Tuesday, September 18, 2018

An Observation On Progress Report Grades

It's "progress report time" at school, which means that we're required to post interim grades so parents and kids can see how they're doing in class.

Among other classes, I've taught pre-calculus (trig and analysis) for most of the 15+ years I've been at my current school.  When completing progress report grades, I noted what I thought was a lot of D's and F's in my pre-calculus class, so I looked up past years' information.  Sure enough, just as an example, last year I had only 1 D or F at the first progress report; this year I have 11. The contrast with other years is just as stark.

What happened?  What's changed?  I can't be sure, but this is the first year that pre-calculus students at my school had gone through so-called Integrated Math at our school as opposed to the Algebra 1-Geometry-Algebra 2 sequence.  I don't know if that's the cause or not, but it's certainly a likely explanation.

I'm going to keep my eyes open on this one.


John said...

Very interested in your thoughts on this integrated math. Our school district uses CPM(College Prepratory Mathematics). The topics seem kind of random and there are not many problems for homework. Kids have maybe 15 questions a week and most of them are review not on the current lesson. Looks like an effort to just get more kids through. I wonder how prepared they will be for calculus?

Darren said...

I did some work on CPM several years ago. It is one of the worst programs I can imagine.

Here's an example. CPM1, which was supposed to be at the Algebra 1 level, was (at the time) mostly 5th thru 7th grade California math standards, with a little Algebra 1 thrown in here and there. I would *not* use it at all, if given a choice.

Auntie Ann said...

I'm so glad both my kid's middle school and high school used a 1990 versions of Dolciani for Algebra #1, #2 and for Trig.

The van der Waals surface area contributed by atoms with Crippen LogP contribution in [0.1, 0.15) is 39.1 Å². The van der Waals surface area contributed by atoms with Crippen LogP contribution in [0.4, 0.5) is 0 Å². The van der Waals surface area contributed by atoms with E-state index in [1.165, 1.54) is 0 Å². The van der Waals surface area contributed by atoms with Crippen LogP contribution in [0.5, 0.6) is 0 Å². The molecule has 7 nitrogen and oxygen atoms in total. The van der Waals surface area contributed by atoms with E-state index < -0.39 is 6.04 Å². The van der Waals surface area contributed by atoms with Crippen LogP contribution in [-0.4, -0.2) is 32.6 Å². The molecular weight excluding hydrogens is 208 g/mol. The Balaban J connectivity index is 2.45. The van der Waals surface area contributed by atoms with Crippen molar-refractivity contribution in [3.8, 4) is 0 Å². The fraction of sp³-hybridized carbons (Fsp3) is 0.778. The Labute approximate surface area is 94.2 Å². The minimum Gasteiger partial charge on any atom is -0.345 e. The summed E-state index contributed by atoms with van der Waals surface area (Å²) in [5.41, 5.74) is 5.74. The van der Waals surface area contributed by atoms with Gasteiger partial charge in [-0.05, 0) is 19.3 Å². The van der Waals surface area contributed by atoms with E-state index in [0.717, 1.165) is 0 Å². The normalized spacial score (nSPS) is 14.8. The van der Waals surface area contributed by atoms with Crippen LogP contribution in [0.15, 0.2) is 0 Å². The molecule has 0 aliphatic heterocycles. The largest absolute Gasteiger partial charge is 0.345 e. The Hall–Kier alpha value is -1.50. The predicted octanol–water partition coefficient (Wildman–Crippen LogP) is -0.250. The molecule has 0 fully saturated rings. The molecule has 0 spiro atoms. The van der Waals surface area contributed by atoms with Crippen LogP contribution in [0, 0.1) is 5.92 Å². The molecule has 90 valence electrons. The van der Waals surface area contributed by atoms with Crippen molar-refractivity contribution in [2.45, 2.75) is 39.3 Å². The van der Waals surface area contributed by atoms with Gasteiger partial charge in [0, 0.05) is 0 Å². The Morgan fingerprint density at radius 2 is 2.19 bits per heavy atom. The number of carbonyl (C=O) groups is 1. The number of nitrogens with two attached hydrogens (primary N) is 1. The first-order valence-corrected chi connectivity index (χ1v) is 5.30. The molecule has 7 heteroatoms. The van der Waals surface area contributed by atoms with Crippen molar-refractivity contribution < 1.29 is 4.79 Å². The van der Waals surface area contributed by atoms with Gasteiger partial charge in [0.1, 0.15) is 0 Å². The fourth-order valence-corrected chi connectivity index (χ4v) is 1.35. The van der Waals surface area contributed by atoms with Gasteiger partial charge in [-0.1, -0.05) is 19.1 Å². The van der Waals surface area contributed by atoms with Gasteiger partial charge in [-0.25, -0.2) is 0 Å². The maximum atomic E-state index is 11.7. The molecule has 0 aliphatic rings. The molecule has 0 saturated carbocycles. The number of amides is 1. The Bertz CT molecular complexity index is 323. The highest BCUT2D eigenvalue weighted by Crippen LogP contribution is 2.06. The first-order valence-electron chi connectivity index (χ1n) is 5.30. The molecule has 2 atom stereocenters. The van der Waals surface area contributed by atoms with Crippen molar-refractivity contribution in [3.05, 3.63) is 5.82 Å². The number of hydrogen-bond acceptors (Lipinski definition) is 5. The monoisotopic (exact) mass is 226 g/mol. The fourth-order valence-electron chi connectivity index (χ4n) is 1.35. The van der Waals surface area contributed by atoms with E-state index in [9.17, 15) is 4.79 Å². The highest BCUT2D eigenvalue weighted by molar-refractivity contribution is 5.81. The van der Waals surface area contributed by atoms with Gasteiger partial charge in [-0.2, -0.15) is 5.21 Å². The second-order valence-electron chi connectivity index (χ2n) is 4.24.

(It's also nice that the textbooks are before the biggerization of modern textbooks. https://www.youtube.com/watch?v=4wdVw8lcYBc )

Ellen K said...

I'm seeing a similar trend in my AP Art History classes. Students are less likely now to meet deadlines and when they do, often work is incomplete or plagiarized. There doesn't seem to be much emphasis on quality. And please, do not get me started on the ability to analyze and discuss art at a college level. Instead of doing the reading, they rely on class presentations, which I have told them repeatedly only hits the high points. Our math and science teachers are seeing similar issues except for the top ten percent students.

ObieJuan said...

The chinese have a word for it - "chiku" (see the link)


There is no secret to being good at math and science. It's just hard work!! But rather than have our students do that, we throw new methods and standards against the wall and hope something sticks! We ignore research (do your own - you'll find that direct instruction is best), and we do "what feels good".

Math and science jobs pay well because not many are willing to do the hard work that comes with it.

PeggyU said...

I think that rather than push "integrated" math, a better approach would be to require students to take physics or another course where their math skills will be regularly applied.

Anonymous said...

We're seeing something similar in physics. Our school does Physics First (9th grade) and I can tell you it's not working very well. They're not getting a true physics class - just a watered down feel good version of Algebra 1. The students don't want to do the hard work either. In addition, inquiry based learning is being shoved down their throats when they lack the proper skills to come up with these ideas and relationships.
I write this on a Friday afternoon as I battle a massive headache from dealing with immature freshmen who didn't do their homework.